G'MIC exercises



discard: couldn’t remember what it was called! What does “-1=none (memory content)” mean? How does it differ from “0=none”?

(G'MIC staff) #65

For command resize, argument interpolation means:

  • 0 (none) : does not interpolate the pixel data, just enlarge or cut image dimensions, but keep the meaning of the axes.
  • -1 (none, memory content) : does not interpolate the pixel data and does not keep the meaning of the axes. Just consider the pixel data as a linear buffer and resize it.
    Typical example:
$ gmic sp lena,512 +r[0] 256,256,1,3,0 +r[0] 256,256,1,3,-1


In the first case (interpolation=0), the image is just cut to half-size, in the second case (interpolation=-1), that’s the image buffer which is cut at the end.


There are two subjects that I have been blindly exploring.
1 Dealing with chromatic aberration.
2 How to make a filter more noise and / or edge-aware.

1 What I have been doing so far is finding the highlights and then greying the edges. It is such a crude method because (a) the fringing can have inconsistent thicknesses, and (b) there a loss in colour data and no colour recovery. I just realized that stdlib already has the fx_chromatic_aberrations filter, though I don’t understand it completely.

2 I don’t quite understand how the weights are generated in fx_equalize_local_histograms. It is likely to do with it being abstracted by math expressions. Something to do with the standard deviation and how pixels differ from adjacent and global values.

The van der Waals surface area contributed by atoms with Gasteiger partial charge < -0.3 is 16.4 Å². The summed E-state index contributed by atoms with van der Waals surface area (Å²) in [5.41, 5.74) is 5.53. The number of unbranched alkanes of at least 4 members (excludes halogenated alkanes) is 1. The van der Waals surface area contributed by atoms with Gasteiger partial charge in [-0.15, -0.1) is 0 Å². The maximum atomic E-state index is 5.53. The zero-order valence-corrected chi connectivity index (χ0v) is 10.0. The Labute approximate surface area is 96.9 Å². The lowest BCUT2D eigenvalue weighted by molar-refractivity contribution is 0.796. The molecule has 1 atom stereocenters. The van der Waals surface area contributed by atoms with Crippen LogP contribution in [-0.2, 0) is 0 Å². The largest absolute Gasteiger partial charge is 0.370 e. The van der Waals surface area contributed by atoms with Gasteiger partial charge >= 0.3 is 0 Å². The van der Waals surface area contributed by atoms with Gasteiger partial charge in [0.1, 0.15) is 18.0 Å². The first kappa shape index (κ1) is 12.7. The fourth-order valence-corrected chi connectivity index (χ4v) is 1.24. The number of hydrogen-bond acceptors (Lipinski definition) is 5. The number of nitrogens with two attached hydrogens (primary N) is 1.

I found a paper with a nice figure on various conditions a filter might want to consider.

PS I wouldn’t mind if devs of other apps chime in (e.g., @agriggio who likes to make experimental modules in RT and @snibgo who likes to explore different topics with IM).

(Alan Gibson) #68

dcraw corrects for chromatic aberration, with its “-C” option, by moving the values of two channels towards or away from the centre. Effectively, the image is split by channel into three images (ImageMagick “-separate”), then two are resized, and they are then merged ("-combine").

In experiments with Nikon 20mm and 15mm lenses, I concluded this simple scheme is helpful, but may not be enough. I suspect (but haven’t verified) that a better correction needs barrel/pincushion distortion. But I didn’t finish the experiments, and haven’t written them up.

On noise – well, I like it. Call me weird. It’s the digital version of grain. I detest the modern fashion for smoothing skin so it looks like sprayed plastic. Instagram has a lot to answer for.